Pakistani soldiers patrol next to a newly fenced border fencing along with Afghan’s Paktika province border in Angoor Adda in Pakistan’s South Waziristan tribal agency on October 18, 2017. (Photo by AAMIR QURESHI/AFP via Getty Images)
AFGHANISTAN’S Taliban regime has said it will not allow fencing by Pakistan in any form along the Durand Line.
It issued a stern warning to Islamabad amid tensions between the neighbouring countries on the contentious issue of border fencing, a media report said.
“We (Taliban) will not allow fencing in any form. Whatever they (Pakistan) did before, they did, but we will not allow it anymore. There will be no fencing anymore,” Mawllawi Sanaullah Sangin, the commander of the Taliban, told Afghanistan’s Tolo News on Wednesday (5).
Sangin’s sharp reaction comes following Pakistan foreign minister Shah Mehmood Qureshi’s comments earlier this week that the issue would be resolved peacefully, through diplomatic channels.
“Certain miscreants are raising the issue unnecessarily, but we are looking into it. We are in contact with the Afghan government. Hopefully, we would be able to resolve the issue diplomatically,” Qureshi said during a press conference in Islamabad on Monday (3).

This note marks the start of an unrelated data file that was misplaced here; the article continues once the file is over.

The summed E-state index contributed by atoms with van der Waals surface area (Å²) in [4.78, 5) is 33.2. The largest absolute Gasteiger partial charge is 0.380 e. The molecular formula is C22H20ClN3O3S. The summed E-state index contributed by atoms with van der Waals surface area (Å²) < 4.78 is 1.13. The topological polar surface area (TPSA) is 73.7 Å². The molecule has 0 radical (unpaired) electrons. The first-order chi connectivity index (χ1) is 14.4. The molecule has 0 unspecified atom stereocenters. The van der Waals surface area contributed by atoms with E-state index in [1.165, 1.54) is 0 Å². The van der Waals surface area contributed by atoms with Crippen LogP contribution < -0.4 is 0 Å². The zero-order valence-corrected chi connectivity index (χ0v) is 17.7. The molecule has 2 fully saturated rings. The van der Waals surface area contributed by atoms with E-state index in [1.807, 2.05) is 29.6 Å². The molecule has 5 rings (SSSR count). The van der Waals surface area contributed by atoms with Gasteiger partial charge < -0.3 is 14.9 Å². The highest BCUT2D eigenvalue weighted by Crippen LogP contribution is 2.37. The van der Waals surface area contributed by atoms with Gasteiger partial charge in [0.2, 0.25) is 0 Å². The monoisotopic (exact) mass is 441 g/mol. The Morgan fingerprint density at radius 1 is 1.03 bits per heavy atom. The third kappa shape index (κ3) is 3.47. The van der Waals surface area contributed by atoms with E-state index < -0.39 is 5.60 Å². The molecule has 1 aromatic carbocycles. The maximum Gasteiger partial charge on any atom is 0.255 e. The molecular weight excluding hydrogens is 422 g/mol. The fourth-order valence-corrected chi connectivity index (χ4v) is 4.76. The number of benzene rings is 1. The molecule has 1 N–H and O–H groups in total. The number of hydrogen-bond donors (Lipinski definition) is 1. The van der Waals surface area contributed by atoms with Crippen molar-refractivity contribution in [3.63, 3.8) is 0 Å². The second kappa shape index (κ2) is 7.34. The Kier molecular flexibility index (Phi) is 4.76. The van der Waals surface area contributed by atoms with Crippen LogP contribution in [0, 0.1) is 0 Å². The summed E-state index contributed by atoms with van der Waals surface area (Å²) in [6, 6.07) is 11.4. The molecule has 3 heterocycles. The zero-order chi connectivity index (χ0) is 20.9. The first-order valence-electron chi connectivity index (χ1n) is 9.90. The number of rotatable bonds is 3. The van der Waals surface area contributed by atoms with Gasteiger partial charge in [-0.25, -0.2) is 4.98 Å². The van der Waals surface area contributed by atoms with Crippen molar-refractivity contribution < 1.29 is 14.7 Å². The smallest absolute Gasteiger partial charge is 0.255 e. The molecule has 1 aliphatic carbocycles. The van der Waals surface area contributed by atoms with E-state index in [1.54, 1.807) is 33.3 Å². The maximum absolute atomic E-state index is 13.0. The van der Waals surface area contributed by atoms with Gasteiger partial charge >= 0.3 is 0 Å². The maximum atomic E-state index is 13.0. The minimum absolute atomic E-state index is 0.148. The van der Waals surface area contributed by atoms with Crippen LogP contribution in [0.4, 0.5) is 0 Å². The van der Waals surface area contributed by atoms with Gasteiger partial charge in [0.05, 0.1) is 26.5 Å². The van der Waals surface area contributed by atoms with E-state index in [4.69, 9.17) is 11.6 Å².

The Durand Line, the 2,670-km international border between Afghanistan and Pakistan has witnessed periodic skirmishes between forces of the two countries.
Last month, a clash was reported at the south-eastern Nimroz province after Pakistan forces tried to extend barbed fences into the Afghan territory, with the Taliban forces promptly retaliating by tearing them down.
On December 22, both sides were at loggerheads again this time at the eastern Nangarhar province, according to Afghanistan-based Khama Press news agency.
Pakistan has completed almost 90 per cent of the fencing work along the border despite protests from Kabul, who contested the century-old British-era boundary demarcation that splits families on either side.
Successive regimes in Afghanistan, including the US-backed governments in the past, have disputed this demarcation, which has historically remained a contentious issue between the two neighbours.
The border, known internationally as the Durand Line, was named after British civil servant Mortimer Durrand, who had fixed the limits of British India after consultation with the then Afghan government in 1893.